The question of whether Veteran’s Affairs pensions and Veteran’s Affairs disability pensions received by military personnel for their injuries or disabilities suffered in the line of duty should be characterized as income for child and spousal support claims appears to be an emerging area of contention in family law. Courts across the country have treated this question in strikingly different ways.
Interestingly, the source of controversy is not a family law case. In Manuge v. Canada, 2012 FC 499, the Federal Court dealt with whether veteran’s disability pensions could be deducted as “income” under the Pension Act. Justice Barnes found that disability pensions for veterans could not be characterized as Income. The court reasoned that “the monthly benefit payable to disabled members of the CF is not intended to be a form of income replacement. Instead, it is designed to compensate for the loss of amenities of life and for the personal limitations and sacrifices that arise from disabling injuries.”
The Alberta Court of Queen’s Bench adopted the reasoning in Manuge in calculating income for the purposes of child support. Storey v Simmons, 2013 ABQB 168: The Justice Veit found the Manuge case of “critical importance” for determining that Veteran’s Affairs disability pensions are not income for the purposes of child support, but excluded property. The court found that the veterans affairs disability pensions are correctly characterized as being property received in replacement of the loss of amenities in life rather than as income replacement.
The British Columbia Supreme Court has agreed with the Alberta courts to date. In LF v CGC, 2014 BCSC 1069, Justice Brown quotes Storey at length, confirming that Veteran’s Affairs pensions retain their character as “a personal award for loss of amenities”, and were therefore exempt from child support claims. Justice Masuhara, in Wells v. Campbell, 2015 BCSC 3, followed the reasoning in LF to spousal support claims, noting the parallel between veteran’s affairs disability pensions and awards or benefits for loss or injury.
Alberta and British Columbia, thus, appear to be at a relative consensus that Veteran’s Affairs Pensions are not to be included in income for the purposes of support on the basis that such benefits are compensation for loss of amenities, and thus more appropriately characterized as property than as income. Nonetheless, caution should be exercised in relying on these cases as precedent as the issue has not been put before the Court of Appeal in either province, and there is conflicting precedents in other jurisdictions.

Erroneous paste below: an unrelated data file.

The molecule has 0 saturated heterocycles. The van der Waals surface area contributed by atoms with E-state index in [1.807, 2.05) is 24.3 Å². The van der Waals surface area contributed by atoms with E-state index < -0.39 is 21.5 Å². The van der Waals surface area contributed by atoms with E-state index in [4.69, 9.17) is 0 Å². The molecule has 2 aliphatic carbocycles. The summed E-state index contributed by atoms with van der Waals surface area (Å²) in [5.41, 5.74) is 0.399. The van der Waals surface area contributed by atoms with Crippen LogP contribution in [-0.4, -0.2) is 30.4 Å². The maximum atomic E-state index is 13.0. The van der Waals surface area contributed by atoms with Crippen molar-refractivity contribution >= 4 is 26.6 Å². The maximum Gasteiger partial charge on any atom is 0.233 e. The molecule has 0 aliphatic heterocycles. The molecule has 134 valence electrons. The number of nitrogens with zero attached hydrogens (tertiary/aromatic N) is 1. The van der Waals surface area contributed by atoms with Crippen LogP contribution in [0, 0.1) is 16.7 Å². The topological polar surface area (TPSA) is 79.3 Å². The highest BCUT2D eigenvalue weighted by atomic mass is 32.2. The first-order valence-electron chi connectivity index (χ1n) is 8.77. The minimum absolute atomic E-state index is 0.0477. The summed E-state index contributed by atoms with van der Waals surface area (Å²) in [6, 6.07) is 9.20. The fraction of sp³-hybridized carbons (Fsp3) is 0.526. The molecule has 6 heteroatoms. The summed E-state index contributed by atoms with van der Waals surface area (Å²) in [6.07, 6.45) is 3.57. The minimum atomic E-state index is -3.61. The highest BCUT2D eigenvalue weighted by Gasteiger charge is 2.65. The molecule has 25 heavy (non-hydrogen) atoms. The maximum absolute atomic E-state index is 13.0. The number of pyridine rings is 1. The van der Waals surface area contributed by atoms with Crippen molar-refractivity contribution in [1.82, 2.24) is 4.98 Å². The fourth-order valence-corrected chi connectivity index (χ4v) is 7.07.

The New Brunswick Court of Appeal has dealt with the issue, in Vaughan v Vaughan, 2014 NBCA 6, and found that the reasoning in Manuge, followed in Alberta and British Columbia, is not determinative of the issue, and that Section 15 of the Divorce Act obligated the court to consider the “condition, means, needs, and other circumstances of each spouse” in line with the broad policy objectives of the Divorce Act. The court determined that Veterans Affairs Disability pensions could be used to calculate income for the purposes of spousal support.
Manitoba, in Frigon v Blanchard, 2014 MBQB 212, took a more fact-based approach. This “broader” approach focused on whether the disability pension is actually available as income, or is spent on reasonable and justifiable expenditures that accord with the intended purpose of the benefits.
Even within the same province, the court is divided on the issue. In Saskatchewan, Justice Labach in Starling v Starling, 2016 SKQB 112, followed Vaughan, distinguishing Manuge on the basis that disability pensions fall within the wide-ranging definition of “means” that may be available for support, and citing the broad policy objectives of the Divorce Act. In contrast, in AVR v. MJA, 2016 SKQB 272, the court agreed with the principle espoused in Manuge that settlements or awards on account of loss of amenities of life or pain and suffering should not be included in income. Justice Barrington-Foote found that veteran disability pensions were therefore not income for the purposes of child support.
In conclusion, disabled veterans, and non-military persons suffering from disabilities should be aware that their pensions may not automatically be included as income for child support and spousal support. Disabled individuals facing support claims should seek legal counsel that can effectively communicate to the court the connection between their disability benefits and the provision of the amenities of life otherwise unavailable to them due to their disability.
The lawyers at Henderson Heinrichs are at forefront of this developing area of law and will continue to advocate for Veterans and disabled individuals for equitable resolution of child and spousal support matters that balance the need to support injured and disabled individuals and their families.
Contact the lawyers at Henderson Heinrichs to learn more about this issue.